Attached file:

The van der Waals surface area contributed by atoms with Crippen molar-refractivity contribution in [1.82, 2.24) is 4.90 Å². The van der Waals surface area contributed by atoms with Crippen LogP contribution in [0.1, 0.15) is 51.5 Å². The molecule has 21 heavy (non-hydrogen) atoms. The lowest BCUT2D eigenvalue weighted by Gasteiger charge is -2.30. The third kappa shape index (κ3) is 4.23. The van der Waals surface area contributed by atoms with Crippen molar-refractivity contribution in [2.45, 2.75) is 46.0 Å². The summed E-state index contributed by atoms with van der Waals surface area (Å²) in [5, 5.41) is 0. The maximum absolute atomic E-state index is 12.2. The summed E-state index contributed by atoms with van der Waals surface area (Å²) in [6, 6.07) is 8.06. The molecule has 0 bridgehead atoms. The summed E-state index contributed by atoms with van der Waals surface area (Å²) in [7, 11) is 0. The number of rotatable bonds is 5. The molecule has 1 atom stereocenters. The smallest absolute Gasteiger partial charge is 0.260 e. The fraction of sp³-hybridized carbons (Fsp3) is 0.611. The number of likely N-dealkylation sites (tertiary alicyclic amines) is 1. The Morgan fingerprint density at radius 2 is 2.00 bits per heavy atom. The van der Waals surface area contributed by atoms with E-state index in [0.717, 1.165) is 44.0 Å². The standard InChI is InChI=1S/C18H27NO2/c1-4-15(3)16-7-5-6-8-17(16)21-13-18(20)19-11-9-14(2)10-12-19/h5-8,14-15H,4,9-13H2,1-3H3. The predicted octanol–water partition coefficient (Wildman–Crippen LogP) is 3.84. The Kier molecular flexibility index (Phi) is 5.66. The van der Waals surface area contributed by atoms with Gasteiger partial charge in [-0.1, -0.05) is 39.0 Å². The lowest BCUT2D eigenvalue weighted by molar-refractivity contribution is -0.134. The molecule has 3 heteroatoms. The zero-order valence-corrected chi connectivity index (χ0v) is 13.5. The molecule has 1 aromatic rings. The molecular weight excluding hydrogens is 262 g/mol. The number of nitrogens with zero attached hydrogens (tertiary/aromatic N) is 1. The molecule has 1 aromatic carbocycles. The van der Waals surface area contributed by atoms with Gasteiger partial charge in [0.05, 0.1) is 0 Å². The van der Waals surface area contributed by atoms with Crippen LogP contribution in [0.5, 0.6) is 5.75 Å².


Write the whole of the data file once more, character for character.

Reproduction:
The van der Waals surface area contributed by atoms with Crippen molar-refractivity contribution in [1.82, 2.24) is 4.90 Å². The van der Waals surface area contributed by atoms with Crippen LogP contribution in [0.1, 0.15) is 51.5 Å². The molecule has 21 heavy (non-hydrogen) atoms. The lowest BCUT2D eigenvalue weighted by Gasteiger charge is -2.30. The third kappa shape index (κ3) is 4.23. The van der Waals surface area contributed by atoms with Crippen molar-refractivity contribution in [2.45, 2.75) is 46.0 Å². The summed E-state index contributed by atoms with van der Waals surface area (Å²) in [5, 5.41) is 0. The maximum absolute atomic E-state index is 12.2. The summed E-state index contributed by atoms with van der Waals surface area (Å²) in [6, 6.07) is 8.06. The molecule has 0 bridgehead atoms. The summed E-state index contributed by atoms with van der Waals surface area (Å²) in [7, 11) is 0. The number of rotatable bonds is 5. The molecule has 1 atom stereocenters. The smallest absolute Gasteiger partial charge is 0.260 e. The fraction of sp³-hybridized carbons (Fsp3) is 0.611. The number of likely N-dealkylation sites (tertiary alicyclic amines) is 1. The Morgan fingerprint density at radius 2 is 2.00 bits per heavy atom. The van der Waals surface area contributed by atoms with E-state index in [0.717, 1.165) is 44.0 Å². The standard InChI is InChI=1S/C18H27NO2/c1-4-15(3)16-7-5-6-8-17(16)21-13-18(20)19-11-9-14(2)10-12-19/h5-8,14-15H,4,9-13H2,1-3H3. The predicted octanol–water partition coefficient (Wildman–Crippen LogP) is 3.84. The Kier molecular flexibility index (Phi) is 5.66. The van der Waals surface area contributed by atoms with Gasteiger partial charge in [-0.1, -0.05) is 39.0 Å². The lowest BCUT2D eigenvalue weighted by molar-refractivity contribution is -0.134. The molecule has 3 heteroatoms. The zero-order valence-corrected chi connectivity index (χ0v) is 13.5. The molecule has 1 aromatic rings. The molecular weight excluding hydrogens is 262 g/mol. The number of nitrogens with zero attached hydrogens (tertiary/aromatic N) is 1. The molecule has 1 aromatic carbocycles. The van der Waals surface area contributed by atoms with Gasteiger partial charge in [0.05, 0.1) is 0 Å². The van der Waals surface area contributed by atoms with Crippen LogP contribution in [0.5, 0.6) is 5.75 Å².